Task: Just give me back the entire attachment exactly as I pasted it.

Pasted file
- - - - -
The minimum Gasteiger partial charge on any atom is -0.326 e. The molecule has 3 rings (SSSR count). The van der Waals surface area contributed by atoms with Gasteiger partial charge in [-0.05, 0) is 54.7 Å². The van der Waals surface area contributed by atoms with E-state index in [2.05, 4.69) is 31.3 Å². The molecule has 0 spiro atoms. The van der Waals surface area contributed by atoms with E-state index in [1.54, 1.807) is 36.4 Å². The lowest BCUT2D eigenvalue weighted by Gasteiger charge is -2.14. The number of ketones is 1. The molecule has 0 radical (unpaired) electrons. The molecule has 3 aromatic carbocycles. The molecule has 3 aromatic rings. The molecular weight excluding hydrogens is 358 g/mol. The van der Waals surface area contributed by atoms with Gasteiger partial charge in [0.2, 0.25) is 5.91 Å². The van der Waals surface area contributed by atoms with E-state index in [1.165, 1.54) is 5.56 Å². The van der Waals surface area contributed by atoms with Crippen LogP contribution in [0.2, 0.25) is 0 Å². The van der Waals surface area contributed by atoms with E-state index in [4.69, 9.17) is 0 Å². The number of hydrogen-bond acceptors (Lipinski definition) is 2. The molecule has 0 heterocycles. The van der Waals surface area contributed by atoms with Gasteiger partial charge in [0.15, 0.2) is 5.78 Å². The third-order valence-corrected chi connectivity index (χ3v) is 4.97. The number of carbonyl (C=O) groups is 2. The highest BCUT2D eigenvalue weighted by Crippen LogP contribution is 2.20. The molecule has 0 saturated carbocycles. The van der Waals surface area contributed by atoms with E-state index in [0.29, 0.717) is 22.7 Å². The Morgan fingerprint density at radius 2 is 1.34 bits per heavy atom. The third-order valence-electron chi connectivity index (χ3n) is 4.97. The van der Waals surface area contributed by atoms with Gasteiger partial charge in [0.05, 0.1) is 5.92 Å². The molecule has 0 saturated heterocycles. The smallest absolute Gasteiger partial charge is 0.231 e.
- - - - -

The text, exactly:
The minimum Gasteiger partial charge on any atom is -0.326 e. The molecule has 3 rings (SSSR count). The van der Waals surface area contributed by atoms with Gasteiger partial charge in [-0.05, 0) is 54.7 Å². The van der Waals surface area contributed by atoms with E-state index in [2.05, 4.69) is 31.3 Å². The molecule has 0 spiro atoms. The van der Waals surface area contributed by atoms with E-state index in [1.54, 1.807) is 36.4 Å². The lowest BCUT2D eigenvalue weighted by Gasteiger charge is -2.14. The number of ketones is 1. The molecule has 0 radical (unpaired) electrons. The molecule has 3 aromatic carbocycles. The molecule has 3 aromatic rings. The molecular weight excluding hydrogens is 358 g/mol. The van der Waals surface area contributed by atoms with Gasteiger partial charge in [0.2, 0.25) is 5.91 Å². The van der Waals surface area contributed by atoms with E-state index in [1.165, 1.54) is 5.56 Å². The van der Waals surface area contributed by atoms with Crippen LogP contribution in [0.2, 0.25) is 0 Å². The van der Waals surface area contributed by atoms with E-state index in [4.69, 9.17) is 0 Å². The number of hydrogen-bond acceptors (Lipinski definition) is 2. The molecule has 0 heterocycles. The van der Waals surface area contributed by atoms with Gasteiger partial charge in [0.15, 0.2) is 5.78 Å². The third-order valence-corrected chi connectivity index (χ3v) is 4.97. The number of carbonyl (C=O) groups is 2. The highest BCUT2D eigenvalue weighted by Crippen LogP contribution is 2.20. The molecule has 0 saturated carbocycles. The van der Waals surface area contributed by atoms with E-state index in [0.29, 0.717) is 22.7 Å². The Morgan fingerprint density at radius 2 is 1.34 bits per heavy atom. The third-order valence-electron chi connectivity index (χ3n) is 4.97. The van der Waals surface area contributed by atoms with Gasteiger partial charge in [0.05, 0.1) is 5.92 Å². The molecule has 0 saturated heterocycles. The smallest absolute Gasteiger partial charge is 0.231 e.